Alexander Ernst FESCA (1820-1849)
Piano Trio No. 2 op. 12 in E minor [31:24]
Piano Trio No. 5 op. 46 in B minor [33:19]
Trio Paian (Ilian Garnetz (violin); Marin Smesnoi (cello); Alexandra Neumann (piano))
rec. 2012, Kammermusikstudio SWR Stuttgart
CPO 777862-2 [65:54]
Sadly a number of our greatest composers died before reaching the age of forty – Schubert was thirty-one, Mozart thirty-five, Mendelssohn thirty-eight and Chopin a mere thirty-nine. Yet, in such a relatively short life-span they composed so much and of such quality as to ensure their ever-lasting place in posterity.
To achieve this before reaching thirty is decidedly tough. In this age-group, possibly the name only and perhaps one or two representative works have stood the test of time. Among these, Arriaga (19), Lekeu (24), Pergolesi (26) and Alain (29) are familiar to greater or lesser degree. This largely now through the sterling endeavours of record companies, ever seeking to broaden listeners’ experience, as well as contributing to an increasing number of niche markets.
A leading player in this field is the excellent German company CPO, which has already introduced an immense number of less-well-known composers to collectors. This has then spawned further investigations of the vast repertoire still out there, much of which is relatively untapped.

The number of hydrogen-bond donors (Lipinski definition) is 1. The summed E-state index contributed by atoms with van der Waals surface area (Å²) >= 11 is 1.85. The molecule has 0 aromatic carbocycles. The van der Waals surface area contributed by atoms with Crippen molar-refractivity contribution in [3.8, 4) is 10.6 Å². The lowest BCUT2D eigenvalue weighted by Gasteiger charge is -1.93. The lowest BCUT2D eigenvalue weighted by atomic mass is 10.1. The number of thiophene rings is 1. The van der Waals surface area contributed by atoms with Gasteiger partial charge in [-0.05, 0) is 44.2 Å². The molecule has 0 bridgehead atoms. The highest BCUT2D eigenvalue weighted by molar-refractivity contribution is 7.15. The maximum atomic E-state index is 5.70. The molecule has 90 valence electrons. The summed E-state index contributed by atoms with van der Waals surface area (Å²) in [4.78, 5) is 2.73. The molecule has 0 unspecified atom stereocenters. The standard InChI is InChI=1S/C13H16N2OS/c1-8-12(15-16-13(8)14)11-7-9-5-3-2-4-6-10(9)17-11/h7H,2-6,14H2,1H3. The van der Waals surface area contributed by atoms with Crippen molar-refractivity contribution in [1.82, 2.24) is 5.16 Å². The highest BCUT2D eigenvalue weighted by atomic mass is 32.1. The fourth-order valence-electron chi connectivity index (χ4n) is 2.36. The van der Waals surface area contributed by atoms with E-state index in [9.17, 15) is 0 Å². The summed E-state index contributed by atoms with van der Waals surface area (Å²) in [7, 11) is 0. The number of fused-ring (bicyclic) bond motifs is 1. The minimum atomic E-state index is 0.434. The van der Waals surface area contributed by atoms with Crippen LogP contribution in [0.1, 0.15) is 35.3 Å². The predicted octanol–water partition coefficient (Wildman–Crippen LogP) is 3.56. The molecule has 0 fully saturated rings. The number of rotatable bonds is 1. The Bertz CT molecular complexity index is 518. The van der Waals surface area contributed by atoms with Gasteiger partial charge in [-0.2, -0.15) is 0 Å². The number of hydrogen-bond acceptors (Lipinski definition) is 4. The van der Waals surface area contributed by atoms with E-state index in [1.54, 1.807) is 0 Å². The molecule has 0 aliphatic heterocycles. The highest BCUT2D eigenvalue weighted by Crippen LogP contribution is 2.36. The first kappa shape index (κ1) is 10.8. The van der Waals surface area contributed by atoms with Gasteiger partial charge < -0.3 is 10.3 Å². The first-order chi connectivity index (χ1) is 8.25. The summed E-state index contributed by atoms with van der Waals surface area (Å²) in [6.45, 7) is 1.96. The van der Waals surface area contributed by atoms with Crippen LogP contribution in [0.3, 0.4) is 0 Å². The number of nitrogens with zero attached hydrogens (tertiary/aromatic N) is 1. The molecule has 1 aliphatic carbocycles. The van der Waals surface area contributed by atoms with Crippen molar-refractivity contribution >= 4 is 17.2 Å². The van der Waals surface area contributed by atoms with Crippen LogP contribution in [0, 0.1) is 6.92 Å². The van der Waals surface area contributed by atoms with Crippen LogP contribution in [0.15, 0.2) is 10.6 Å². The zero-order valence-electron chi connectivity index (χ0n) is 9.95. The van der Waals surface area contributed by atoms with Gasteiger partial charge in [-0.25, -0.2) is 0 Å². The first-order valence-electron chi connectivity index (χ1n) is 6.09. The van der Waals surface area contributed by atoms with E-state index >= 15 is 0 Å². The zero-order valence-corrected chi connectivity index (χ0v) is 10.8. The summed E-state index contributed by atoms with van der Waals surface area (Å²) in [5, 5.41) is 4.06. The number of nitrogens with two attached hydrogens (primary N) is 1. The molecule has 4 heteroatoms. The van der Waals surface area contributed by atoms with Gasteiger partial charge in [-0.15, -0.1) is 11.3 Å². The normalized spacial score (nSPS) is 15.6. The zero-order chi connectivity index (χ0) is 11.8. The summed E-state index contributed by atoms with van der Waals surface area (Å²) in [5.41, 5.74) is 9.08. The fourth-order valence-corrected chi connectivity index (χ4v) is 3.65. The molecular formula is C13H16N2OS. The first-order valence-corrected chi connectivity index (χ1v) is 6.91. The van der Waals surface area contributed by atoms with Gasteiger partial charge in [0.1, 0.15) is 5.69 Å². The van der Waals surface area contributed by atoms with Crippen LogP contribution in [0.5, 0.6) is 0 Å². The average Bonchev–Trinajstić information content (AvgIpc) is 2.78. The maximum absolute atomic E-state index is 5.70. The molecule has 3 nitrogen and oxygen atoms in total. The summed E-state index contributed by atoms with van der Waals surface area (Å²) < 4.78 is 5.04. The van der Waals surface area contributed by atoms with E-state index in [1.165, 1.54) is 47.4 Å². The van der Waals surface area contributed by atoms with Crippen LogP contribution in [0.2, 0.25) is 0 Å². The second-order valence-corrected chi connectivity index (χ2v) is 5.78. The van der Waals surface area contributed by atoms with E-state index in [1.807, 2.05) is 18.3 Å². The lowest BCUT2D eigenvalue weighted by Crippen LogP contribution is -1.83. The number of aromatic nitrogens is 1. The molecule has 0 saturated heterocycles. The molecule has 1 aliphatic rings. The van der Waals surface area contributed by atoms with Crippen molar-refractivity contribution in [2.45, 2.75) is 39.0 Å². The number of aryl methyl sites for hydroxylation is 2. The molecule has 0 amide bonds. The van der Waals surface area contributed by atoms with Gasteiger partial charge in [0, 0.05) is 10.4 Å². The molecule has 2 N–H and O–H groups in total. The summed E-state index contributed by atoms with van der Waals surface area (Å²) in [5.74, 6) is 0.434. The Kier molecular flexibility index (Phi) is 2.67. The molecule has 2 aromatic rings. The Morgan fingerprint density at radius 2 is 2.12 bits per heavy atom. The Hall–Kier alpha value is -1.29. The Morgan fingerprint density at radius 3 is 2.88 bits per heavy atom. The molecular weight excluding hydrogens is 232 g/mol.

Alexander Fesca was born in Karlsruhe and made his career as a virtuoso pianist and composer. He was the second of four sons of composer Friedrich Ernst Fesca (1789-1826) and his wife Charlotte, born Dingelstedt, daughter of the horn player Johann Heinrich Dingelstedt. Fesca had his first real success with the opera ‘Mariette’, and was best known during his life through his songs, piano pieces and chamber music. He also wrote a five-act heroic opera ‘Il Trovatore’, another of his major works. Like his father he died of tuberculosis but at the untimely age of twenty-eight.
At the time, there was a general feeling that some of Fesca’s works - not the operas - were somewhat lightweight in character, something that Schumann had alluded to, when reviewing the second and third trios in his ‘Neue Zeitschrift für Musik’ in 1842. He referred to both works as having a ‘butterfly nature’. However, the first three piano trios – there are six in total – did draw high praise from Giacomo Meyerbeer, whom Fesca met personally at least once during a visit to Berlin in 1841.